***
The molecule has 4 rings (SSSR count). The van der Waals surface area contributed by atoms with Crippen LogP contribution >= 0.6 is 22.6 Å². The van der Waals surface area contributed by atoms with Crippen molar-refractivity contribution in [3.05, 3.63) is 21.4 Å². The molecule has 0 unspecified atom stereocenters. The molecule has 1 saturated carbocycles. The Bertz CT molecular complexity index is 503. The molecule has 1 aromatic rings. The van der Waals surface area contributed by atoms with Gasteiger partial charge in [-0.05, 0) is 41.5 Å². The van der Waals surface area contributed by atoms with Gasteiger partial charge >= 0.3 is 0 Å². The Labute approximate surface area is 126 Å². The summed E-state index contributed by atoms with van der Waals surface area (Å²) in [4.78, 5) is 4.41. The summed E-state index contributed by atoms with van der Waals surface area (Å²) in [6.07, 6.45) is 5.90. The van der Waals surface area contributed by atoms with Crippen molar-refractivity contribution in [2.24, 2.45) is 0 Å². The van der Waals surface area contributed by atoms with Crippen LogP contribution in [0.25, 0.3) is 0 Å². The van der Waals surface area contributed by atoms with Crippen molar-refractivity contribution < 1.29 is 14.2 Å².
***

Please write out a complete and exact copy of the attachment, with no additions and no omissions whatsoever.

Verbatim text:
The molecule has 4 rings (SSSR count). The van der Waals surface area contributed by atoms with Crippen LogP contribution >= 0.6 is 22.6 Å². The van der Waals surface area contributed by atoms with Crippen molar-refractivity contribution in [3.05, 3.63) is 21.4 Å². The molecule has 0 unspecified atom stereocenters. The molecule has 1 saturated carbocycles. The Bertz CT molecular complexity index is 503. The molecule has 1 aromatic rings. The van der Waals surface area contributed by atoms with Gasteiger partial charge in [-0.05, 0) is 41.5 Å². The van der Waals surface area contributed by atoms with Gasteiger partial charge >= 0.3 is 0 Å². The Labute approximate surface area is 126 Å². The summed E-state index contributed by atoms with van der Waals surface area (Å²) in [4.78, 5) is 4.41. The summed E-state index contributed by atoms with van der Waals surface area (Å²) in [6.07, 6.45) is 5.90. The van der Waals surface area contributed by atoms with Crippen molar-refractivity contribution in [2.24, 2.45) is 0 Å². The van der Waals surface area contributed by atoms with Crippen LogP contribution in [0.25, 0.3) is 0 Å². The van der Waals surface area contributed by atoms with Crippen molar-refractivity contribution < 1.29 is 14.2 Å².